I made the frame of the main structure we stayed in out of pine logs with thick black plastic forming the walls and roof with laced wire to hold the plastic in place. There was a covered area ( plastic ) in front and under it near the edge was our fire pit. Another path led to the creek nearby where I built a small pond for the kids to play in and there was a pallet there where we washed our dishes.

There was ample fish in the streams so we ate them often. A big green meadow was nearby which was wonderful to walk through. It was a great summer of living a simpler life for a time, easier to do in my younger days with the strength of youth :-)

I went back there 25 years later and it was amazing to see how any evidence that we were there was grown over by Mother Natures ways of change. I found an old aluminum pot that we used to cook spegetti in while living there. I still have a photo of that pot sitting on the ground at the camp one night when our spegetti came out wrong, so stiff that we stuck a fork in it and it just stood up straight :-)

Another day the kids went out exploring and then we heard them coming back screaming and they had made the unwise choice of hitting a big hornets nest with a stick to see what would happen! Lots of fun we had that summer long ago :-)

Anonymous said...

Hey Murph -that's MY line!

Ok, so my Ma or my older brother is out with the Impala which is an automatic, but the little Chevette (piece of shit) is out front and I want to see my girlfriend. It's a stickshift, right, and I just got my driver's license a few months earlier so I ask my Dad how to drive it. He gives me a little ABC information on how a clutch and stick works -in the living room (he was reading a Louis Lamour book) and told me to go ahead and -oh, be carefull. Well, after a few stalls at a several stoplights, I got the hang of it -and liked it a lot. Been driving a stick ever since. Having a hot girlfriend helps you (desperation? horniness?) take a few leaps, I think.

Hey HSW, that life in the forest sounds very interesting -would make a great post.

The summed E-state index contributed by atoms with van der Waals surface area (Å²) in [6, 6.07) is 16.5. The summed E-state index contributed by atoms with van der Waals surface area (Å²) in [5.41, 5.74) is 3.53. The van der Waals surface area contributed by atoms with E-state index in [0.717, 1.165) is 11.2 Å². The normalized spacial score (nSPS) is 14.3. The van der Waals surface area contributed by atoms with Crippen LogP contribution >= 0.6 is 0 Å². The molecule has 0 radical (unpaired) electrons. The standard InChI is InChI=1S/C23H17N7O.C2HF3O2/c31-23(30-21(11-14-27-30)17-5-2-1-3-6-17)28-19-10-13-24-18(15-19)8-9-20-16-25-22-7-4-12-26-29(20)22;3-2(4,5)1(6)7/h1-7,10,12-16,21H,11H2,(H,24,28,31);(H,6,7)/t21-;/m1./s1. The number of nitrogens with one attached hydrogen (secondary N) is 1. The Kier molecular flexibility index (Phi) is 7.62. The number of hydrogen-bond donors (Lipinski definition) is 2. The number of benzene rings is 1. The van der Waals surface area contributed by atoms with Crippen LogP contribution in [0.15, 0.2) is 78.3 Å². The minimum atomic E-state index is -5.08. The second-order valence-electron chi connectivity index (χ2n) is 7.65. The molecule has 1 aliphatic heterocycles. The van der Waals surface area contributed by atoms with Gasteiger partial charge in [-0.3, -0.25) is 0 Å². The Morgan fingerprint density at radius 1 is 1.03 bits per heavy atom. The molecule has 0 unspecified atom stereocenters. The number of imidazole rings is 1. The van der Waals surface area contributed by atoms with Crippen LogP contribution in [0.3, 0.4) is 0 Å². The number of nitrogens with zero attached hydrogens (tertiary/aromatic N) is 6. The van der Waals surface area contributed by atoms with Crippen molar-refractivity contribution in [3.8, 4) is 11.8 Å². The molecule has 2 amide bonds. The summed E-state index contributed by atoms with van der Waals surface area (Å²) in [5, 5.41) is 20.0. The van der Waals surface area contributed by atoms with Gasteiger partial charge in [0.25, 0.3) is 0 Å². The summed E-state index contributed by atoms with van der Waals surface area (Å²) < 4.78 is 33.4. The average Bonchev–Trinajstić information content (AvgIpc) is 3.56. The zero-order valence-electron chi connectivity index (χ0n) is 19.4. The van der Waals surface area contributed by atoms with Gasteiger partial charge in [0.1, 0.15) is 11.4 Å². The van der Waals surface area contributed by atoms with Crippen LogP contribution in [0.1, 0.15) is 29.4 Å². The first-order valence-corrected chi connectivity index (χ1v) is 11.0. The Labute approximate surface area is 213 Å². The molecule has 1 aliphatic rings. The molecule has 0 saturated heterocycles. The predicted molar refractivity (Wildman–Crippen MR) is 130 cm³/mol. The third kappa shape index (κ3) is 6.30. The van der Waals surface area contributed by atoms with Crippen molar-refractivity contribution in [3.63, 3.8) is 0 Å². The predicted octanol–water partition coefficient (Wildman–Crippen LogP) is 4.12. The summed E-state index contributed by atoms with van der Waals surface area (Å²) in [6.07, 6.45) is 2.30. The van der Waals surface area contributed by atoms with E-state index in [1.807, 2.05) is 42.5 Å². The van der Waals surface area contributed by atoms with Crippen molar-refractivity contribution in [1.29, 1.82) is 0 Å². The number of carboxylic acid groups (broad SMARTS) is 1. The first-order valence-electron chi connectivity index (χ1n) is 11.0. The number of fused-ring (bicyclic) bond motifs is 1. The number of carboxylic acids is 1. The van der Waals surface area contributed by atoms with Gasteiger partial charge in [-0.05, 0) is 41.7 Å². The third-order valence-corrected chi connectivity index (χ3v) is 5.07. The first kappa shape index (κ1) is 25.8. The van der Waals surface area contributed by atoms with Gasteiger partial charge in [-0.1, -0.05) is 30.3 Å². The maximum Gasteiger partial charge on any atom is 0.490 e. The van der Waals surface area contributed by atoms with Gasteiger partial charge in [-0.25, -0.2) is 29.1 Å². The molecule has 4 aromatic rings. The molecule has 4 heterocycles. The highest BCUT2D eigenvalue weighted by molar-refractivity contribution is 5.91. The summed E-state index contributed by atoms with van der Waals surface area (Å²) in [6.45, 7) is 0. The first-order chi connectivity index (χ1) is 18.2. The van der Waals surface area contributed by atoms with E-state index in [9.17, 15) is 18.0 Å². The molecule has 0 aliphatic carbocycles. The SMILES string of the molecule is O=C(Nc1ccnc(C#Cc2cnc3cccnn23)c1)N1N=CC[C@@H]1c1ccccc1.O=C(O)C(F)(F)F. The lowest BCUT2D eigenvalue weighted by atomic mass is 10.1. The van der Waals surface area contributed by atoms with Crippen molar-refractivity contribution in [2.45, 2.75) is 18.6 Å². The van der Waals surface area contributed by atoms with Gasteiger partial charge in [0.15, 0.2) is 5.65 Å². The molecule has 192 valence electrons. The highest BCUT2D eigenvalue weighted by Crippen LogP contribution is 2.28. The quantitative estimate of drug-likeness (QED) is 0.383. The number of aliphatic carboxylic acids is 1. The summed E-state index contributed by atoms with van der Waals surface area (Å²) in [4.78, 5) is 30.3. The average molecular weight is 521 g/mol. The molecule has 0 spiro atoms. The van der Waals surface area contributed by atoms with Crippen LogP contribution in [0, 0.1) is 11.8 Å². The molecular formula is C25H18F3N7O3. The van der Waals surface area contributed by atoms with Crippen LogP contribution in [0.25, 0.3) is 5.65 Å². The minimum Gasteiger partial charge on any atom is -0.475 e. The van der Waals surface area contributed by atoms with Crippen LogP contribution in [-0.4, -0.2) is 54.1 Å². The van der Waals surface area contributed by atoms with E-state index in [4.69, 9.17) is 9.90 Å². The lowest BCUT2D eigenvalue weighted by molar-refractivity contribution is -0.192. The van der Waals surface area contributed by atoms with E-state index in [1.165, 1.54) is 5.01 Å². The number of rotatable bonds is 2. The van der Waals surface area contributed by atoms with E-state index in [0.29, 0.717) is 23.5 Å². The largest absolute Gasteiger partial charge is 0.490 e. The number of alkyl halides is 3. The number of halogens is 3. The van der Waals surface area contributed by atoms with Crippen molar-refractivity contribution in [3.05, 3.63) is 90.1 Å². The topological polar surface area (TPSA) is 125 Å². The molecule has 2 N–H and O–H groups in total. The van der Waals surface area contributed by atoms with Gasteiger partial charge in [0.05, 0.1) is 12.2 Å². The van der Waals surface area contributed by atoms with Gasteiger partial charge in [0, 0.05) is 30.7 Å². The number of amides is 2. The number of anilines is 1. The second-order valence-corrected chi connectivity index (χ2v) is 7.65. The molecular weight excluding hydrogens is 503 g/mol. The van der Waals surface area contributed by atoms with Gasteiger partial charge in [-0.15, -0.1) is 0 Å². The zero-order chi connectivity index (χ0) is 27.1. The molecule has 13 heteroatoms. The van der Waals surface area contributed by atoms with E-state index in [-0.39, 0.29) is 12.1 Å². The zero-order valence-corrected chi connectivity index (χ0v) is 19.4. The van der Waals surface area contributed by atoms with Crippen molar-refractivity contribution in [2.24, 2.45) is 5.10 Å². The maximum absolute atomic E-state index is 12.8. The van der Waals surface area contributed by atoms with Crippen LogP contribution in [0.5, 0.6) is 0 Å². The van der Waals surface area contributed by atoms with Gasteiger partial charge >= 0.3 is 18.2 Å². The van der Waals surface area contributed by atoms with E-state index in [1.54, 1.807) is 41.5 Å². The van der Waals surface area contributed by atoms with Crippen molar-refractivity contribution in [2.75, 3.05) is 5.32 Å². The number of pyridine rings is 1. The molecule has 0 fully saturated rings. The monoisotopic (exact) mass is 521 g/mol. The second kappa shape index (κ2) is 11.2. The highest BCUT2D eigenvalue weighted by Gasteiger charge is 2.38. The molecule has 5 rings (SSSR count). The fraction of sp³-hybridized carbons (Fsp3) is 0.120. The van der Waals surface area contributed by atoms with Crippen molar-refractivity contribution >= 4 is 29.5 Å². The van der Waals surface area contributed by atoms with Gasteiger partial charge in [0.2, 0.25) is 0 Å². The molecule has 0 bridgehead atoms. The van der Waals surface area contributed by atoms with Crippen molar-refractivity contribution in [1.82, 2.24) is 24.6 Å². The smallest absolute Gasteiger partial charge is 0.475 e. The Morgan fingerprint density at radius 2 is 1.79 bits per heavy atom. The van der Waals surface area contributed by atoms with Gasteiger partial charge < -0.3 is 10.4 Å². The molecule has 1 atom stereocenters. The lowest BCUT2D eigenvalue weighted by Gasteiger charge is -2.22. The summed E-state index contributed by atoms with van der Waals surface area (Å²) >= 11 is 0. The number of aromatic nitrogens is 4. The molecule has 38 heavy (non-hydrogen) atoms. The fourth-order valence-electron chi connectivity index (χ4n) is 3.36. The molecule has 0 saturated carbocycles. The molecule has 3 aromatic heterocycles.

Man, the DOOM is getting thick! I wonder if the sheeple will awake once we attack Iran. They might -IF it pushes gas prices to the sky they might. But that's the really sad part. They'll only care because of how it affect THEM. NOT the US goverment sanctioned murder of hundred of thousands innocenet people.

I used to have a bumper sticker on my car that said, "I support whatever Fox News tells me to -baaa baaa." But I've taken all of my political stickers off my car. I didn't want some "Officer of the Peace" to taser my ass for going 3mph over the speed limit.

Man, we





Anonymous said...

Some day we may wish we had someone to teach us about plowing with animals or driving a carriage. Of course that is if some of us live long enough. I do believe my grandchildren will live to see those days come to pass. I have been putting aside resource materials that explain how to put in a garden, build structures, make medicines from plants, cook and how to make stoves to heat and cook with. Now, they may not take interest with this at this time in their lives, due to all the "conveniences", but I bet when the time comes, they will do something to learn to survive.
Randy- I myself have just about given up on getting the message to the sheeple. I'm more and more just going about making the changes I need to do in order to adjust to the downward changes. I'm not looking at it as doomed but as more of exciting times and challenges.
One thing I would miss though is my chainsaw. It will take a lot more work and time to cut, split and stack fire wood. However I am looking into a rocket mass heater to replace the wood stove. Just small branches and wood to make them work. I've seen them and took a work shop  too. Impressive!


rockpicker said...

Cause for concern, or just another layer of the onion?

Anonymous said...